That said: You knew who she was when you married her. If this potential is there because of who she is, you can’t protect her from every instance that she may come across, or ask her to hinder her career against a possibility (rather than an evaluated likelihood with a particular person), and you have to accept that at some point, she may very regretfully end up in a situation that she doesn’t like and ends up doing the “wrong thing”. At some point. Not all the time. But at some point. And if you’re not okay with that – if you can’t get yourself okay with that – then divorce the woman now, because if it ever happens, it’s not going to be fair to blame her then for what you know now. And if you already know you can’t deal with it, you shouldn’t be with her.

  34. cataloger*


    At a tutoring lab where I worked in school, patrons had to sign-in on a clipboard at the front desk, providing their name, subject to be tutored in, and SSN; we did not need the SSN for any reason. I was unable to get the form changed, but whenever I worked the desk I just told people not to fill in that field.

  35. Jill*

    #1 – I’m a female 30 years younger than my boss. We worked so well together that people would comment on the fact that we finished each other’s sentences – which is also a typical marker of a crazy in love couple.

    But he’s 30 years older, has smelly feet, uses too much gross hair gel, and is, again, 30 years older. Are we having an affair? Heck no. Is there attraction there. Heck no. We just work incredibly well together to the point where we can anticipate what the other is about to say or what they need. Let this suspicion go. AAM is right – he probably values her as an employee and wants her on the team at his new position. Unless there are REAL indicators of an affair assume is a professional relationship and don’t stifle your wife’s career growth!

    1. MissDisplaced*

      LOL! I know. I was once the manager of a guy and we happened to get along great. So great, that one of the other workers teased us “Gah! you two sound like an old married couple.”
      Believe me, there was absolutely NOTHING going on. Not even flirting as we were both married. It just happened that we both were more or less the same age, same background, same career/interests, and same taste in music.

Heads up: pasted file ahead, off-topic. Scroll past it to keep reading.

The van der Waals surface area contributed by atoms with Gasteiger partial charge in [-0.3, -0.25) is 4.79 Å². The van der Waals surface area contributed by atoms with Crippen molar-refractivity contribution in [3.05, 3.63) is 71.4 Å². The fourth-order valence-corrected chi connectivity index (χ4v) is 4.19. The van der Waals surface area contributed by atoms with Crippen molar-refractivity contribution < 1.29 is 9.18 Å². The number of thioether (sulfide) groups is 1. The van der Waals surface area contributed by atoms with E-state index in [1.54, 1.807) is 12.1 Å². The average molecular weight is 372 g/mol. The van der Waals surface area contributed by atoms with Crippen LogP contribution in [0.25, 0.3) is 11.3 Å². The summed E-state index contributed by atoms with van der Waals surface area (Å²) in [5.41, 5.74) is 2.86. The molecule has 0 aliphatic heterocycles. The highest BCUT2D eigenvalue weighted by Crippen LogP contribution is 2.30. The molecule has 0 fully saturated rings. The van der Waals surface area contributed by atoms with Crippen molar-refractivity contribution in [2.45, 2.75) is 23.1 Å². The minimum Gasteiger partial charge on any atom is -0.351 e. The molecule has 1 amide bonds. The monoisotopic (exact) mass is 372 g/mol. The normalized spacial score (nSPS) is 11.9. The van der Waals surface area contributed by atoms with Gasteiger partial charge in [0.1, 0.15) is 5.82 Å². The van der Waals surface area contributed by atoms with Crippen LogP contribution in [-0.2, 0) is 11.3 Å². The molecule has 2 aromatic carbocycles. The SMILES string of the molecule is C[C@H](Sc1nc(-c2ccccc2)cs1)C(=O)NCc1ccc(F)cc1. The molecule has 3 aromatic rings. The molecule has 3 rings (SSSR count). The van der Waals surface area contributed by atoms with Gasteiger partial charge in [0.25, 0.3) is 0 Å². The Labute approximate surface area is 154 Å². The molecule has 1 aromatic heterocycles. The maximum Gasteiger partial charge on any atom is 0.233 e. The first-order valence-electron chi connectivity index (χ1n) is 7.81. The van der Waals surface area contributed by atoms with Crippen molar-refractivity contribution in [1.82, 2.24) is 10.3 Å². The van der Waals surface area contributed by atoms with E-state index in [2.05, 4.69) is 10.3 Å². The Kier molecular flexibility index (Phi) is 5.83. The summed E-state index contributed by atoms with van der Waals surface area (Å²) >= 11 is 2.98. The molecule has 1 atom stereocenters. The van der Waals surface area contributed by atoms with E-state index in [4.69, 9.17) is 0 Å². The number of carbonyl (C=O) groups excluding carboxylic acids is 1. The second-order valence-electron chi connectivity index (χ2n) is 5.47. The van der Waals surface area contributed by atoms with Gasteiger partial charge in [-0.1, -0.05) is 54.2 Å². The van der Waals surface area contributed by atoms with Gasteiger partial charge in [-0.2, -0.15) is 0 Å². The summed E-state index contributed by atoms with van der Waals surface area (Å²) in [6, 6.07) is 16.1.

36. Salary Sally*

    RE: Salary history/requirements I hate this- just say what you are willing and able to pay publically. Can help avoid dction and makes thgs aier on potentl employees. When asked for salary requirement by jobs I’ve been using the line from AMA that my salary requirements depends on full benefit package. Is that okay to put if they are requesting salary history as well, or would that not be considered as addressing the request? Thanks

  37. Ruthie*

    OP #1: I had a great professional relationship with my former boss. When I was hired, I was a recent college graduate, and he was a married man in in his 40s. We worked closely with each other every day, and we would often go out to lunch or happy hour. I was invited to parties he hosted several times. He was very generous and supportive, even giving me pretty extravagant Christmas and birthday gifts. I don’t doubt for a second that he would have treated a great male colleague the same way, and am immeasurably appreciative that he didn’t let our age or gender difference get in the way of our working relationship for fear of appearing inappropriate. I would have lost out on a lot of opportunities and a great mentor. I think too often powerful males are reluctant to get too close to younger woman in the workplace, so it’s the younger men who get the opportunities and special favors that come with those relationships. Gender differences alone should never be a cause for concern when it comes to professional relationships.

  38. JennyFair*

    #1 My boss would take me with him to a new job in a heartbeat (he’s said so, anyway). He took me to lunch for my one year anniversary at a very nice place, and we buy each other small things like iced tea and cupcakes. I respect and admire him and I’m also very fond of him, *and yet* there is no sexual tension whatsoever between us! The mere fact that one of us is a woman and the other a man doesn’t place our affinity for one another in the ‘suspect’ category.

    You say you’re suspicious of your wife’s ex-boss, but don’t you really mean you’re suspicious of your wife? Because a thousand men could be attracted to your wife and it wouldn’t matter at all unless she said yes to one of them.

  39. Observer*

    Am I the only one who thinks that OP1 may actually be jealous of his wife’s success? For all the people who say that he is “implying” that she’s not good enough to be hired on the merits, I say it’s far more than that. He CLEARLY doesn’t think she deserves the job – and has a problem with her taking advantage of a perfectly legitimate relationship to further her career.

    OP, think about it this way. Retell the story but this time leave out the spouses and everyone is male. So “my Buddy Jake was just asked by his former boss to take a job for him at his new company. Jake has always admired his old boss, and from what I can see, Jake’s old boss likes him, too. I think Jake shouldn’t take the job. There must be some favoritism going on.” Would you really expect “Jake” to not take the job?

    1. Panda Bandit*

      It’s totally possible but hard to tell without more information. Either way he needs to not meddle with his wife’s jobs.

  40. Cheryl Becker*

    #5. In academic and public library circles, I would put this kind of thing on my resume in a section on “presentations” or something like that. But we may be different than other occupations. (I wouldn’t exactly call librarianship an “industry.”)